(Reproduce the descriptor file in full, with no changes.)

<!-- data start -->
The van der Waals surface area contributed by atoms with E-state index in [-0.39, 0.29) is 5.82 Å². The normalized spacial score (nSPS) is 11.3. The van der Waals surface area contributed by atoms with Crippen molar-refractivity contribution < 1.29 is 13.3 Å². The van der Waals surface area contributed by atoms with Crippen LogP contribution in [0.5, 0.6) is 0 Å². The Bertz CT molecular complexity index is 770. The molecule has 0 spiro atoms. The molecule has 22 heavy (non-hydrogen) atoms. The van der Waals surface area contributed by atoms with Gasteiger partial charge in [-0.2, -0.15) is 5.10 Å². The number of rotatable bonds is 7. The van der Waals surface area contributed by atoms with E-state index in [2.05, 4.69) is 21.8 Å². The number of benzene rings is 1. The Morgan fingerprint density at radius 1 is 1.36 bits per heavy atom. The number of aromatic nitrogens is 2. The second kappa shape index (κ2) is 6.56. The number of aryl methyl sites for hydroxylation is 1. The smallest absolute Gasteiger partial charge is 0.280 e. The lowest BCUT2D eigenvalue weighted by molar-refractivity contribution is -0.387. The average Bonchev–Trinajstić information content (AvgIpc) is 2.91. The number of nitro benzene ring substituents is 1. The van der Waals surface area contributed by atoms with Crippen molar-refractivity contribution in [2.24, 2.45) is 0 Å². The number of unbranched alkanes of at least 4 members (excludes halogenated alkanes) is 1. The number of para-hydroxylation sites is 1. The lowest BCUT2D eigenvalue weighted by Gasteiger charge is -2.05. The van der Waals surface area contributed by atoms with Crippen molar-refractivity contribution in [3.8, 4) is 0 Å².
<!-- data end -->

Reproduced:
The van der Waals surface area contributed by atoms with E-state index in [-0.39, 0.29) is 5.82 Å². The normalized spacial score (nSPS) is 11.3. The van der Waals surface area contributed by atoms with Crippen molar-refractivity contribution < 1.29 is 13.3 Å². The van der Waals surface area contributed by atoms with Crippen LogP contribution in [0.5, 0.6) is 0 Å². The Bertz CT molecular complexity index is 770. The molecule has 0 spiro atoms. The molecule has 22 heavy (non-hydrogen) atoms. The van der Waals surface area contributed by atoms with Gasteiger partial charge in [-0.2, -0.15) is 5.10 Å². The number of rotatable bonds is 7. The van der Waals surface area contributed by atoms with E-state index in [2.05, 4.69) is 21.8 Å². The number of benzene rings is 1. The Morgan fingerprint density at radius 1 is 1.36 bits per heavy atom. The number of aromatic nitrogens is 2. The second kappa shape index (κ2) is 6.56. The number of aryl methyl sites for hydroxylation is 1. The smallest absolute Gasteiger partial charge is 0.280 e. The lowest BCUT2D eigenvalue weighted by molar-refractivity contribution is -0.387. The average Bonchev–Trinajstić information content (AvgIpc) is 2.91. The number of nitro benzene ring substituents is 1. The van der Waals surface area contributed by atoms with Crippen molar-refractivity contribution in [2.24, 2.45) is 0 Å². The number of unbranched alkanes of at least 4 members (excludes halogenated alkanes) is 1. The number of para-hydroxylation sites is 1. The lowest BCUT2D eigenvalue weighted by Gasteiger charge is -2.05. The van der Waals surface area contributed by atoms with Crippen molar-refractivity contribution in [3.8, 4) is 0 Å².